Ymir Mountain

Ymir Mountain is the iconic peak of Whitewater Ski Resort near Nelson, British Columbia, and I have been itching to climb it ever since my first visit to the area in 2016.  The mountain has a fairly easy ascent route as detailed on the West Kootenay Hiking website.  Although the peak is undoubtedly skied in winter and spring, a summer ascent assuredly dispels any concerns about avalanches.  On 10 August 2020, Zosia Zgolak and I paid a visit to the resort in hopes of climbing Ymir Mountain.

Turn onto Whitewater Road from Highway 6 about 11 kilometres south of Nelson or 29 kilometres north of Salmo.  Drive for 9 kilometres to the ski resort's large parking lots.  Unfortunately, camping is not allowed here.

From the parking lot, Zosia and I walked through the resort's base area and up the ski run coming from the basin below Ymir Mountain which is visible right from the start.  On this day, there were still some marshy sections along the ski run, and my hiking shoes unfortunately got wet early in the proceedings.  Also, an older gentleman passed us shortly after we started, but he quickly disappeared presumably on a road heading up the north side of the basin.  We soon gained the same road but only briefly before leaving it to follow a trail leading to the back of the basin.  There is a painted white rock on the ground to mark this junction.  Initially, the trail is a bit overgrown but still easy to follow, but it eventually peters out after crossing the first of several talus slopes.  Fortunately, the route up to the west ridge of Ymir Mountain is blazed with orange diamond markers although a few of these are on trees that have been toppled by avalanches and may be difficult to spot.  Regardless, if we were ever in doubt, we just kept climbing upward wherever it was least bushy.  As the trees began to thin out higher up the basin, we angled more to climber's right and scrambled onto the crest of the west ridge a little bit higher than where the blazes lead.  The remainder of the ascent entails a mix of hiking, easy scrambling, and some route-finding through bushy sections along the undulating ridge.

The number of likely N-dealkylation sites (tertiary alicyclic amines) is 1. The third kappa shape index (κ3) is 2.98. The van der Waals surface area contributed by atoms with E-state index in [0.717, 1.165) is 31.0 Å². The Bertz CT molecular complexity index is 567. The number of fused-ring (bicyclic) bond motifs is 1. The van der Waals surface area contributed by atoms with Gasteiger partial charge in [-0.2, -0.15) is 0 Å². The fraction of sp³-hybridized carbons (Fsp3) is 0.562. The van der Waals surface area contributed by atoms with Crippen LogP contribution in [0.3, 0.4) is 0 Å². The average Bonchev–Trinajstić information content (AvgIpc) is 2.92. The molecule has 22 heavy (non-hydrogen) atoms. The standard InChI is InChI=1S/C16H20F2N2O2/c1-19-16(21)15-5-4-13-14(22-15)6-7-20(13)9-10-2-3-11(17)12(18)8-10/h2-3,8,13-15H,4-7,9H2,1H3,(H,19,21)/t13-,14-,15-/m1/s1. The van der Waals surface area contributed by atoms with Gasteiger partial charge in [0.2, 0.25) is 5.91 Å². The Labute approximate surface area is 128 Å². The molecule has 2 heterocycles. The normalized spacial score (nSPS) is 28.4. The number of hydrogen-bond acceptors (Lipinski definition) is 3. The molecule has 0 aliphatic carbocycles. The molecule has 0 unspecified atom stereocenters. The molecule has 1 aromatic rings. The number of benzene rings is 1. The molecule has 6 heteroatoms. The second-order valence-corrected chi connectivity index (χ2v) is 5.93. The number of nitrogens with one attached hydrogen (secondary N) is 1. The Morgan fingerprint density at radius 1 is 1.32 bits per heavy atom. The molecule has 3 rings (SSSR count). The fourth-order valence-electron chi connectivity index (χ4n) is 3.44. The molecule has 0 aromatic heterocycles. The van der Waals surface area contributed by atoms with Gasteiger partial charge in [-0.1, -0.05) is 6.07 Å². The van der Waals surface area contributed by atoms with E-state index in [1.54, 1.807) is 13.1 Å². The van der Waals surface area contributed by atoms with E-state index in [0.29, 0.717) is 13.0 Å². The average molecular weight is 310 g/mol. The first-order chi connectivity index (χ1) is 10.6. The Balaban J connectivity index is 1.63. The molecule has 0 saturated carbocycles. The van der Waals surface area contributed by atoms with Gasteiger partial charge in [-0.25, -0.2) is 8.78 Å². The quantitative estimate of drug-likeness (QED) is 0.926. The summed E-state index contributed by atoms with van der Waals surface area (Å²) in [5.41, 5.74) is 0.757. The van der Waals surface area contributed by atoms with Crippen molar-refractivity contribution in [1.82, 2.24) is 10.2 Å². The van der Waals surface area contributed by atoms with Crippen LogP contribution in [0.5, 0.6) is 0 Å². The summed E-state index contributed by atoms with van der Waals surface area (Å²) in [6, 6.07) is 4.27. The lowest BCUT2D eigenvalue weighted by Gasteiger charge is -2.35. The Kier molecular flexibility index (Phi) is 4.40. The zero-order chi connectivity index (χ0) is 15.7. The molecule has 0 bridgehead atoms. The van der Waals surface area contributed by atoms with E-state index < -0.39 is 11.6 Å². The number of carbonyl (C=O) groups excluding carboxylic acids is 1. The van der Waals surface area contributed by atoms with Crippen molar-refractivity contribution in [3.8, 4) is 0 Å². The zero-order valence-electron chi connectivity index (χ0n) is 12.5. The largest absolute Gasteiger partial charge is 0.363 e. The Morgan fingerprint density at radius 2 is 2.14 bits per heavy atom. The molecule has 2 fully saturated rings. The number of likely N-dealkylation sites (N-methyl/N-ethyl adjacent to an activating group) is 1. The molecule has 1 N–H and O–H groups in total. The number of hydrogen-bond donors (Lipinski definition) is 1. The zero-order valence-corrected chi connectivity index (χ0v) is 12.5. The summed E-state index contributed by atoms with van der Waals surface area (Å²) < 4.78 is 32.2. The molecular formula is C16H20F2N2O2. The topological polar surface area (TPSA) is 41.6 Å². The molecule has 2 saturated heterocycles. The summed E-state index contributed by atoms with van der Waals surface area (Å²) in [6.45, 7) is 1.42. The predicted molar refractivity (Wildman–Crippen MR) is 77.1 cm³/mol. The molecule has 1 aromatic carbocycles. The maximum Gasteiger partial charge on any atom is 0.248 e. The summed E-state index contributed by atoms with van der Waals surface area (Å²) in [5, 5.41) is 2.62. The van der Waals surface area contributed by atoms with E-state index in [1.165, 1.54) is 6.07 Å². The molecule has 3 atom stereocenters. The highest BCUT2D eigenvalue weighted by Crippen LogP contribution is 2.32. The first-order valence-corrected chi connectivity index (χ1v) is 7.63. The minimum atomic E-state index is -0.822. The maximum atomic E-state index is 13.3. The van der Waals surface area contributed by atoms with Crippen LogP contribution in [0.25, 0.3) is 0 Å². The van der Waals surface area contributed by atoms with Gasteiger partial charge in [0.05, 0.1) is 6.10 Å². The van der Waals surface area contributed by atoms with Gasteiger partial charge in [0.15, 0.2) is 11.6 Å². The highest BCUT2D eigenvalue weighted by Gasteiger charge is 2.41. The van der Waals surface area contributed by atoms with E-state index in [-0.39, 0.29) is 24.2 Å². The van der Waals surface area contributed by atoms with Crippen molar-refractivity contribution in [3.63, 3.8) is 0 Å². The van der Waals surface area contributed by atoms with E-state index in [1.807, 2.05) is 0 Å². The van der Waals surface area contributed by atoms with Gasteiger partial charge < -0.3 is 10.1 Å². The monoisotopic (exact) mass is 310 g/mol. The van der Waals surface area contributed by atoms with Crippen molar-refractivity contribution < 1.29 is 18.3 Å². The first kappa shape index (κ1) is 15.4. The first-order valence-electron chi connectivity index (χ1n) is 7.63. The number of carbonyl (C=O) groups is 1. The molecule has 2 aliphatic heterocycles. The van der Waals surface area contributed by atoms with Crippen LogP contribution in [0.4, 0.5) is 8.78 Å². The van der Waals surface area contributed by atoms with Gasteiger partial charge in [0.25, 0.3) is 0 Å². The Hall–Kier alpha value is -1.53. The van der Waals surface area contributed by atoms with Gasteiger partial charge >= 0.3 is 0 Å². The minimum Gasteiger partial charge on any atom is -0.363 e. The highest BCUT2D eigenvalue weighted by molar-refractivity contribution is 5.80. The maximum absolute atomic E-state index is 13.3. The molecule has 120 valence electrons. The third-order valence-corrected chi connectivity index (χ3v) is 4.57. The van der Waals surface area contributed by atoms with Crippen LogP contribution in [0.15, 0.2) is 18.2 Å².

Zosia reached the summit well before me and ran into the same gentleman that had passed us earlier, and I met him as he was descending the west ridge.  He had climbed up the trickier north ridge of Ymir Mountain and was now descending the west ridge en route to the top of the resort's Summit chairlift to complete a loop apparently known as the Whitewater Traverse.  After joining Zosia at the summit, we discovered that the gentleman's name was Gene Van Dyk from the summit register.  In fact, this was Mr. Van Dyk's 49th ascent of Ymir Mountain since the register was placed in 2016!  We would ultimately see his name again in many other West Kootenay summit registers and sometimes multiple times in the same register.

Since our ascent went so well, Zosia and I were intrigued by Mr. Van Dyk's traverse and decided to follow him down the west ridge to the Summit chairlift.  At the time, descending an easy ski resort road back to the base area seemed more appealing than retracing our steps down the talus slopes in the basin.  After leaving the summit, we had no problems retracing our steps down the west ridge and continuing over another high point unofficially known as Prospector.  As we descended the far side of Prospector though, we ran into more and more thick bush with fewer signs of human passage, and although the ski resort road did not look that far below us, we were gradually being forced to go higher up the next unnamed bump along the ridge.  Uncertain if we could descend the far side of the next bump and unwilling to gain more unnecessary elevation, we decided to leave the ridge and slither down a very steep and rather unpleasant slope to reach the ski resort road.  Most likely, this was not the route that Mr. Van Dyk had taken, but somehow, we managed to get down to the road in one piece.  Forgoing any short cuts through more nasty bush, we climbed the road to reach the top of the Summit chairlift, and even there, I had a bit of trouble trying to figure out where the road continued down to the base area.  We eventually got on track and descended the painfully long gravel road to its terminus near the west end of the resort's large parking lots.